—that warm spring afternoon when he speaks of his time in the 70th Armored Infantry Battalion and the liberation of Dachau—his unit is one of the first to arrive. The silence in the classroom weaves itself around his spoken words as he tells the tale. We barely breathe as he describes the shocking and inhuman sights—his personal newsreel images—piles of corpses, his description of the stench—

“The flatcars and the boxcars were filled with bodies—pieces of bodies, chunks of bodies…they were wearing pajamas and so forth. Hundreds and hundreds lying dead or dying on the floor of the barracks…a little girl…came out of the barracks looked at me and said essen, essen…I had a can of C-Rations in my backpack. And I opened it up, and I picked her up, and I sat down, and I fed her with my fingers…She took about three or four swallows and died in my arms…”

The classroom windows are open—there are birds singing. I hear the call of voices in the tennis courts, smell the lush scents of spring grass and blossoming lilac gliding in the breeze as Chester’s tenor- baritone voice emerges from his round, bald head, the border of white unruly hair around his pate like a wild tonsure, the steady gleam in his eyes hot with anger.

All that instantly. A flashback. Unexpected. Intense. Humbling. Then and now.

A few years after my wife dies I suddenly recall Chester. Something I read on the Internet about garlic brings him to mind. He has retired to a farm in Occidental, California where he grows exotic varietals of garlic: Yugoslavian Red, Brown Tempest, Spanish Roja—stinking cloves with civilized names—Creole Red, Romanian Red, Incelium Red. I think of looking him up before I migrate to Oregon but can’t find the time. I discover a YouTube video filmed at his house. I remember his voice and his countenance. I really should thank him, I say to myself. It’s only about eighty miles up 101. Go!

But I don’t. I miss my chance.

At St. Mary’s while in his fifties, Chester looks exactly like a guy named Chester—the same way my Uncle Max was a ringer for a man named Max. But Chester is not soft and fat, waving a cigar around held loosely in his stubby fingers like Uncle Max. Chester doesn’t smoke. He is substantial. He is genuine. Maybe it’s his nose that makes him larger than life—after all it’s the first thing everyone notices about him. The cowboy boots and denim work shirts add to the masculine impression. More so it’s his smile, the firm voice, and the manner in which every spoken word is like a phrase from a story he is constantly writing aloud that makes him authentic.

The words of encouragement and the laughter and his endless patience with me—even after I make a clown of myself by writing an ill-conceived satire about him as a final assignment that first year—those elements fashioned a generous teacher and storyteller. He is an outsider—the only Jew on the faculty of a Catholic liberal arts college. Chester projects the auras of a boxer, a carpenter, or a farmer. In fact, he is all of those at various times in his ninety-six-year life.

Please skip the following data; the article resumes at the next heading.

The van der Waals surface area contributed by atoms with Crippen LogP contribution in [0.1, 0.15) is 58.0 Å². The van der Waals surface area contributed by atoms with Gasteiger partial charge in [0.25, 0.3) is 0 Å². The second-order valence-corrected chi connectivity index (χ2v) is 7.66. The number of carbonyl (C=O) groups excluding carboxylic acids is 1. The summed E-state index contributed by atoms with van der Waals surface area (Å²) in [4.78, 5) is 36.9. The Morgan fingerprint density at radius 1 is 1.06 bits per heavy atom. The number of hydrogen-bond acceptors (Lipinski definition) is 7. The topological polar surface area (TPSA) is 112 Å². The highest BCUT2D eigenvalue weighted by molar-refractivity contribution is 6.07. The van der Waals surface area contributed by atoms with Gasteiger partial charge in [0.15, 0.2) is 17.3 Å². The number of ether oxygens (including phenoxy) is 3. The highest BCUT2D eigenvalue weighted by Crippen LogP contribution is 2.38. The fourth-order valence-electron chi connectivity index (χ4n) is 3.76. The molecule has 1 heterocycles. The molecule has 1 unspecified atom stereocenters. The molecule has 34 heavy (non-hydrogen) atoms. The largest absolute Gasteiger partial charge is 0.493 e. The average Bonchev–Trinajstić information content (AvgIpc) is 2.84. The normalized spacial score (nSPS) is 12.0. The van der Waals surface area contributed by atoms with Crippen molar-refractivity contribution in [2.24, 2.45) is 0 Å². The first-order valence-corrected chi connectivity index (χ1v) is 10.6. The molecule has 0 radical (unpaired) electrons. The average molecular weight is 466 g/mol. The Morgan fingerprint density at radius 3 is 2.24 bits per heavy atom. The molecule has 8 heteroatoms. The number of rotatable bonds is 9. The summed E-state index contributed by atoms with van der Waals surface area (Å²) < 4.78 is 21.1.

After I read the notice in the alumni magazine I look for an obituary on the web. “Chester deeply touched the lives of many through his writing, teaching and mentoring, love of garlic and animals and his friendships. He will be greatly missed.” Modest words. Simple truth.

I realize I’ve not read much of what he wrote and published after I left St. Mary’s. I spend time catching up and read his first book, About Us, long out of print and now self-published. The story of a Jewish family in Pennsylvania between the two world wars—his family. Also: Symptoms of Terminal Passion, Black and Blue Jew, and his books about garlic that mix memoir and recipes, Garlic Kisses and Tasty Hugs and Garlic is Life. None of these published by what one would consider a major publisher.

I find a short story, The Female of the Species, in which a much-loved wife dies unexpectedly from a heart attack. A pair of mated hawks also die in the story, and I think of my own wife and her love for hawks—how she collected feathers from the side of the trail when she went horseback riding. I think, Chester, how the hell did you know? How did you know?

I want to kick myself for not seeing him before I left California. That’s a phrase he used often, “you need to kick yourself in your ass and get the work done.”

In Garlic Is Life I find this passage about his St. Mary’s experience: “My colleagues, residents of the academic world since they were teenagers, considered me an interesting but somewhat eccentric mutant.”

I read elsewhere that he considered most of his students lazy, sloppy, and unimaginative—and I think that he is writing about me—one of those students who hopefully concludes I think I have a book in me—someone who assumes that urging words out of the imagination is an easy line of work—effortless validation leading to notable adulation. Wrong. Chester makes that clear. It’s all “process and craft” and “damned hard work.” Just like farming and building furniture. Or knocking the daylights out of someone with a determined left hook.

What do I know about work when I am a student? Not much. I haven’t experienced anything profound. It’s been five decades since then. After loss and a move from California, a new life, plenty of time, a hundred or so books read every year, piles of poems written and stored safely where no one will ever see them, an intermittent journal, one single self-published memoir about rock and roll—and two daughters, a 35-year marriage and subsequent widower-hood—I remember his lessons, his laughter, and now it’s too late to say thank you and know that he can hear me say it.

I find this statement in an interview with him conducted when Female of the Species is published in Symptoms of Terminal Passion: